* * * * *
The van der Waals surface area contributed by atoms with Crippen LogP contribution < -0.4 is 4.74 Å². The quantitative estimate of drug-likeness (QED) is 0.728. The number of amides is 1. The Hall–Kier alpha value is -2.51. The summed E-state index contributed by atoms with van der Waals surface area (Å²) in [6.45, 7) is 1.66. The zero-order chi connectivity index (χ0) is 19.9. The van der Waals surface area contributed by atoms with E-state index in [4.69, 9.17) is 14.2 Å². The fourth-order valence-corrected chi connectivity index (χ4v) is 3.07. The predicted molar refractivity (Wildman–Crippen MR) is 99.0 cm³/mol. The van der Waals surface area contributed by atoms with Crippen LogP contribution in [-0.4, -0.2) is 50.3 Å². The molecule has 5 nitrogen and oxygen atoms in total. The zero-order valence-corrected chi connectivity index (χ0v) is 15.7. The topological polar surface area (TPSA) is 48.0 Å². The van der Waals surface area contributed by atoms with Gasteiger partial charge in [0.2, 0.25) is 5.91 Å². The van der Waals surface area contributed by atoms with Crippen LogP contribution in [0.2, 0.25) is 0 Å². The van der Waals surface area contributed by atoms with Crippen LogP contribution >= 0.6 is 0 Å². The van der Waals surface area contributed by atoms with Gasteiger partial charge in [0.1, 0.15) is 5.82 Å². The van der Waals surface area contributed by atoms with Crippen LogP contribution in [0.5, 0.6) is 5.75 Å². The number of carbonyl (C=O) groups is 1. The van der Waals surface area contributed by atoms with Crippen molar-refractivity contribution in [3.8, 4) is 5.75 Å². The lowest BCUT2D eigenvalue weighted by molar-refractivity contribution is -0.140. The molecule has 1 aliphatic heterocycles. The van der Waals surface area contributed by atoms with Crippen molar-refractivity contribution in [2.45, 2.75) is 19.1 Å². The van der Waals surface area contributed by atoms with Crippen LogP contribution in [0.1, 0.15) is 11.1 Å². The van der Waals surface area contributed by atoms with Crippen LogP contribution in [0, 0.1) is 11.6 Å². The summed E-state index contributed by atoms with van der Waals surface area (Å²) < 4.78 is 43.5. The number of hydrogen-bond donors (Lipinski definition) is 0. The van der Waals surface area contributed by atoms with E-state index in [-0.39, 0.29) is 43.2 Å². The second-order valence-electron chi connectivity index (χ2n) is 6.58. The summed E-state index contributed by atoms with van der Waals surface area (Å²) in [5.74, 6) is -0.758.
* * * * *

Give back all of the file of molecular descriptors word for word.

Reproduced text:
The van der Waals surface area contributed by atoms with Crippen LogP contribution < -0.4 is 4.74 Å². The quantitative estimate of drug-likeness (QED) is 0.728. The number of amides is 1. The Hall–Kier alpha value is -2.51. The summed E-state index contributed by atoms with van der Waals surface area (Å²) in [6.45, 7) is 1.66. The zero-order chi connectivity index (χ0) is 19.9. The van der Waals surface area contributed by atoms with E-state index in [4.69, 9.17) is 14.2 Å². The fourth-order valence-corrected chi connectivity index (χ4v) is 3.07. The predicted molar refractivity (Wildman–Crippen MR) is 99.0 cm³/mol. The van der Waals surface area contributed by atoms with Crippen LogP contribution in [-0.4, -0.2) is 50.3 Å². The molecule has 5 nitrogen and oxygen atoms in total. The zero-order valence-corrected chi connectivity index (χ0v) is 15.7. The topological polar surface area (TPSA) is 48.0 Å². The van der Waals surface area contributed by atoms with Gasteiger partial charge in [0.2, 0.25) is 5.91 Å². The van der Waals surface area contributed by atoms with Crippen LogP contribution in [0.2, 0.25) is 0 Å². The van der Waals surface area contributed by atoms with Crippen LogP contribution >= 0.6 is 0 Å². The van der Waals surface area contributed by atoms with Gasteiger partial charge in [0.1, 0.15) is 5.82 Å². The van der Waals surface area contributed by atoms with Crippen LogP contribution in [0.5, 0.6) is 5.75 Å². The number of carbonyl (C=O) groups is 1. The van der Waals surface area contributed by atoms with Crippen molar-refractivity contribution in [3.8, 4) is 5.75 Å². The lowest BCUT2D eigenvalue weighted by molar-refractivity contribution is -0.140. The molecule has 1 aliphatic heterocycles. The van der Waals surface area contributed by atoms with Crippen molar-refractivity contribution in [2.45, 2.75) is 19.1 Å². The van der Waals surface area contributed by atoms with Crippen LogP contribution in [0.1, 0.15) is 11.1 Å². The van der Waals surface area contributed by atoms with Crippen LogP contribution in [0, 0.1) is 11.6 Å². The summed E-state index contributed by atoms with van der Waals surface area (Å²) < 4.78 is 43.5. The number of hydrogen-bond donors (Lipinski definition) is 0. The van der Waals surface area contributed by atoms with E-state index in [-0.39, 0.29) is 43.2 Å². The second-order valence-electron chi connectivity index (χ2n) is 6.58. The summed E-state index contributed by atoms with van der Waals surface area (Å²) in [5.74, 6) is -0.758.